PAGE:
The Book of Exodus, or Shemot is a saga of survival in a strange land. The Israelites are now firmly established in the land of Egypt, and things are now not going so well. A new Pharaoh, (subsequent to the Pharaoh who had sat rocking on the porch with Yaakov, who had given the Israelites welcome and land and honour), is much less inclined to look on this foreign people with favour.

Suspense builds. We can read eons of experience and expulsions into these stories of the Israelites being ruled and demeaned by those in power. We can, alternatively, read a story of our Jewish survival, of our capacity to hold our culture in the worst of times, of remembering who we are and where our Land is, even as it seems impossible to live there in any realm but our memory.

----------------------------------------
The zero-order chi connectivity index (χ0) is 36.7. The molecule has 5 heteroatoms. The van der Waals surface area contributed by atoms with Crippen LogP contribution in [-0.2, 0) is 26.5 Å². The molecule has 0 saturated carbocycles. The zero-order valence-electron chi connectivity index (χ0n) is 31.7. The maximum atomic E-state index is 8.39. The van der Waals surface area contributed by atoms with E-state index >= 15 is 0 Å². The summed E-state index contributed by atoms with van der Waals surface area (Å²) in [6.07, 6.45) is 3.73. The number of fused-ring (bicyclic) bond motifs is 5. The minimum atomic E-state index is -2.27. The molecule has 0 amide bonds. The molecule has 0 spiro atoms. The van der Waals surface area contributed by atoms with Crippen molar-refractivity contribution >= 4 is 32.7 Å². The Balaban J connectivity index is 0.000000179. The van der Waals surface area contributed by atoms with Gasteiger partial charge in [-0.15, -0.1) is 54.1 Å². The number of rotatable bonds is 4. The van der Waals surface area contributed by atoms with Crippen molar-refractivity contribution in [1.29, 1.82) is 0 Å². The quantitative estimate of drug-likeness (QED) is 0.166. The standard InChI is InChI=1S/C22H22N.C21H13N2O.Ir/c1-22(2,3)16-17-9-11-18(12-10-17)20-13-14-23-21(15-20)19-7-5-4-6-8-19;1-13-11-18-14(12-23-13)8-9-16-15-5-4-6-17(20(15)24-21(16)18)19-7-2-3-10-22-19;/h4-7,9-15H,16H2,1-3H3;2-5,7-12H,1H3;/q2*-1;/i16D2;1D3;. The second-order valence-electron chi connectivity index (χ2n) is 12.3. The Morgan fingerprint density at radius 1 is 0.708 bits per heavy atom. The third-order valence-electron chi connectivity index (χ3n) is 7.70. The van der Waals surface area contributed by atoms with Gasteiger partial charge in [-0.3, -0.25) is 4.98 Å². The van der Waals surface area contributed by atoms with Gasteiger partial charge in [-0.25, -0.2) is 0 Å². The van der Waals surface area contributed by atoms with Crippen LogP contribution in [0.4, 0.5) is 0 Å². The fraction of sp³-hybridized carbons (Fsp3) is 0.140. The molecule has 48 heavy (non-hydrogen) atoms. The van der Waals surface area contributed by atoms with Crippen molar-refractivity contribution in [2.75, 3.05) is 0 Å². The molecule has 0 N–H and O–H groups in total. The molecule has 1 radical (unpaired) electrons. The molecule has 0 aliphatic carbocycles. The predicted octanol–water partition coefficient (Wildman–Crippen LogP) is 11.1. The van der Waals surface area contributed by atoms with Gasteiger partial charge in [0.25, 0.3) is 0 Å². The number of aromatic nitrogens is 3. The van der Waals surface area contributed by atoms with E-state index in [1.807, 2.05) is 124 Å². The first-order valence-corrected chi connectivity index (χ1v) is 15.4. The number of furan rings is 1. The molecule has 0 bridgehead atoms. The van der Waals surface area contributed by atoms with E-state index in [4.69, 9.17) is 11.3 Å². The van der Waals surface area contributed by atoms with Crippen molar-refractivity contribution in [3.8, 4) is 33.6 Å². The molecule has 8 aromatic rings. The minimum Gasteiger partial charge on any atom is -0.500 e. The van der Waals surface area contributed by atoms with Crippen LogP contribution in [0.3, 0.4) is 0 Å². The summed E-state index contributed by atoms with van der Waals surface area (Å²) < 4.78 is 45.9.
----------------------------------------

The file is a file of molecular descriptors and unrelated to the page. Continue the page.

In this book we meet Moses. We read about Moses, his birth and discovery by the daughter of Pharaoh, and his eventual fleeing from Egypt. We read of his response to a call (maybe more of a demand) from God, from within a small flaming bush, and we read so much more; this saga provides the gripping beginning to the rest of Torah.

We too will be born as a people. We too will flee into the desert. We too will say “Yes” to the Presence of God, this time not in the shape of a small burning bush, but within the thunder and lightening at the base of Mount Sinai, a small hill really.

How do we say yes? Can we each say Hinei ni, Here I am? This response is, I suggest, the quintessential challenge of Judaism. The Book of Shemot, and Torah in general, challenges us each and all of us to be able to say, ken, yes, Hinei ni. Here I am. Where will my yes lead me?

With much love to all,

Rabbi Lynn